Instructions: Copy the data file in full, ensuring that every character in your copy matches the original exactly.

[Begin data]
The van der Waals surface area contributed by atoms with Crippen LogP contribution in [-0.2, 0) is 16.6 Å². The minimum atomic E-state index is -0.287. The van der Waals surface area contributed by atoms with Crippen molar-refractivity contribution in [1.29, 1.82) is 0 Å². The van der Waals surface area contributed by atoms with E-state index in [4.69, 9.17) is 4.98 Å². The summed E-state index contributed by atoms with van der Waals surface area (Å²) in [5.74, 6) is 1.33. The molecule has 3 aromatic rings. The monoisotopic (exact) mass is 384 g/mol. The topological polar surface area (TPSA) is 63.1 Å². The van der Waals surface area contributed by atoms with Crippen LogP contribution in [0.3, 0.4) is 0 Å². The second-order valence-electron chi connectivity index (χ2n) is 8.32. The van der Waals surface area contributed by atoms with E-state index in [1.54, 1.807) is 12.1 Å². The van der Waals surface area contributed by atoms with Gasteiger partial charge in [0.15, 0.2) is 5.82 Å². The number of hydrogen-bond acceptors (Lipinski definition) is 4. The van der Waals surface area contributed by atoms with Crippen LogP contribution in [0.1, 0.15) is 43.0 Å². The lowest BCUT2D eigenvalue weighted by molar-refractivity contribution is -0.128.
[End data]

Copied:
The van der Waals surface area contributed by atoms with Crippen LogP contribution in [-0.2, 0) is 16.6 Å². The minimum atomic E-state index is -0.287. The van der Waals surface area contributed by atoms with Crippen molar-refractivity contribution in [1.29, 1.82) is 0 Å². The van der Waals surface area contributed by atoms with E-state index in [4.69, 9.17) is 4.98 Å². The summed E-state index contributed by atoms with van der Waals surface area (Å²) in [5.74, 6) is 1.33. The molecule has 3 aromatic rings. The monoisotopic (exact) mass is 384 g/mol. The topological polar surface area (TPSA) is 63.1 Å². The van der Waals surface area contributed by atoms with Crippen LogP contribution in [0.3, 0.4) is 0 Å². The second-order valence-electron chi connectivity index (χ2n) is 8.32. The van der Waals surface area contributed by atoms with E-state index in [1.54, 1.807) is 12.1 Å². The van der Waals surface area contributed by atoms with Gasteiger partial charge in [0.15, 0.2) is 5.82 Å². The number of hydrogen-bond acceptors (Lipinski definition) is 4. The van der Waals surface area contributed by atoms with Crippen LogP contribution in [0.1, 0.15) is 43.0 Å². The lowest BCUT2D eigenvalue weighted by molar-refractivity contribution is -0.128.